Regular light-emitting diodes (LEDs) can be turned into an optical wireless local area network (WLAN) with only a few additional components, thanks to visible light communication (VLC).
Researchers from the Fraunhofer Institute for Telecommunications' Heinrich Hertz Institute (HHI) have transferred data at a rate of 100 Mbit/s without any losses, using LEDs in the ceiling that illuminate over 90 square feet. A receiver can be placed anywhere within this radius, which is currently the maximum range. The scientists successfully transferred four videos in high-definition quality to four laptops at the same time.
“The fundamentals of visible light communication were developed together with industry partners Siemens and France Telecom Orange Labs,” said Dr. Anagnostis Paraskevopoulos from the HHI. At the institute, the team of project manager Klaus-Dieter Langer is further developing the technology.
“For VLC, the sources of light — in this case, white-light LEDs — provide lighting for the room at the same time they transfer information. With the aid of a special component, the modulator, we turn the LEDs off and on in very rapid succession and transfer the information as ones and zeros. The modulation of the light is imperceptible to the human eye. A simple photo diode on the laptop acts as a receiver,” explains Klaus- Dieter Langer. “The diode catches the light, electronics decode the information and translate it into electrical impulses, meaning the language of the computer.”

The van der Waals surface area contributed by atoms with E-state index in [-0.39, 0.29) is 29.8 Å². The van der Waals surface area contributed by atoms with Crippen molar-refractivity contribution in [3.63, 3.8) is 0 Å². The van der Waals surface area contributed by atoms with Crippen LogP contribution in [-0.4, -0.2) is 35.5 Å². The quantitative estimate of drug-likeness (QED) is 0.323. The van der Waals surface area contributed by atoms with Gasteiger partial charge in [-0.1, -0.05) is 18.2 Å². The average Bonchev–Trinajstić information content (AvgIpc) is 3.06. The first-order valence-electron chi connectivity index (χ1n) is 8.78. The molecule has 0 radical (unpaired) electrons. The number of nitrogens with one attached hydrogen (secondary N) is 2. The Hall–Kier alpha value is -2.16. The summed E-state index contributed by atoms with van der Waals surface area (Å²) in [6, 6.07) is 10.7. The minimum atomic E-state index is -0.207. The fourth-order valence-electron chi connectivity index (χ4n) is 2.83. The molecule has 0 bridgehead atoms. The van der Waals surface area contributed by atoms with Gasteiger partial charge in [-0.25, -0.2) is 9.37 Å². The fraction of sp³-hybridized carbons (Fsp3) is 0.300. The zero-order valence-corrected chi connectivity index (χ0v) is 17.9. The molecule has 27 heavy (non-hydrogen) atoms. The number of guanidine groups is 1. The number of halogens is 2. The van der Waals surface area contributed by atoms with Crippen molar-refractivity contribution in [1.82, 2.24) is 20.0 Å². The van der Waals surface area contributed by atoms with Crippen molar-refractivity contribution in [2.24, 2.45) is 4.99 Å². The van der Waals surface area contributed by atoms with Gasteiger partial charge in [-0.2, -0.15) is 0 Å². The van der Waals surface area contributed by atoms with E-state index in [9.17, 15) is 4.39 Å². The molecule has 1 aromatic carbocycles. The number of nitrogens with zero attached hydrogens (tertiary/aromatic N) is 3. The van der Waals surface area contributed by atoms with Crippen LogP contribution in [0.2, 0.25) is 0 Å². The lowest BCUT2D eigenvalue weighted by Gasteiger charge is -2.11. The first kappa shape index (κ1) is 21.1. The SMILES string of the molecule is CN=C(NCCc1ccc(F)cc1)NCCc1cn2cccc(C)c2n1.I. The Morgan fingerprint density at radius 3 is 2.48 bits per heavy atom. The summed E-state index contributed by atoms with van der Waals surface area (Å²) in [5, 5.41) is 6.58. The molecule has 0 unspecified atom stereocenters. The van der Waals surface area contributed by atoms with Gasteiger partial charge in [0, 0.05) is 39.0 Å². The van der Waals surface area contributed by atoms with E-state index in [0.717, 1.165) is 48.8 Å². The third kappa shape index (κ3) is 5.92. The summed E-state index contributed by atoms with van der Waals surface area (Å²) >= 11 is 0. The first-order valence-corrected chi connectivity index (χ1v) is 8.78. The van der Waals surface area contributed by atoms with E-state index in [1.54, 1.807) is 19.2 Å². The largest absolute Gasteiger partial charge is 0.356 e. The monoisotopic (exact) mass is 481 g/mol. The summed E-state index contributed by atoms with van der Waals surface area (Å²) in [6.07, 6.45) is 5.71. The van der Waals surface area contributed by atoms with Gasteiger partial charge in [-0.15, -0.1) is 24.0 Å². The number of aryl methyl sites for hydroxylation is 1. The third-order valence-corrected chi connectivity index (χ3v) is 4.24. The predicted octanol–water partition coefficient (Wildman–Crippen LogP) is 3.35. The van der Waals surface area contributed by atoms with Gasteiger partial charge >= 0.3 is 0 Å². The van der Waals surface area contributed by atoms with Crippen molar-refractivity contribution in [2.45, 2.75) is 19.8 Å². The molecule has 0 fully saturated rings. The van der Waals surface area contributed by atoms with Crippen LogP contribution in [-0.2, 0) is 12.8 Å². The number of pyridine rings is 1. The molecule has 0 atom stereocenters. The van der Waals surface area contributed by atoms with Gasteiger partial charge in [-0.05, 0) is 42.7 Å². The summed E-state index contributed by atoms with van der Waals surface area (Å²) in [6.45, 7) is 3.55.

It takes only a few components to prepare the LEDs so that they function as transfer media. However, as soon as something gets between the light and the photo diode, the transfer is impaired. VLC is not intended to replace WLAN. It is best suited as an additional option for data transfer where radio transmission networks are not desired or not possible — without needing new cables or equipment.
The new technology is ideal for hospitals, for example, since radio transmissions are not permitted. Despite this fact, high data rates must be transmitted without losses and unzipped. If part of the communication occurs via the light in the surgical room, this would make it possible to control wireless surgical robots or transmit x-ray images.
The scientists are currently developing their systems toward higher bit rates. “Using red-bluegreen-white light LEDs, we were able to transmit 800 Mbit/s in the lab,” said Klaus-Dieter Langer.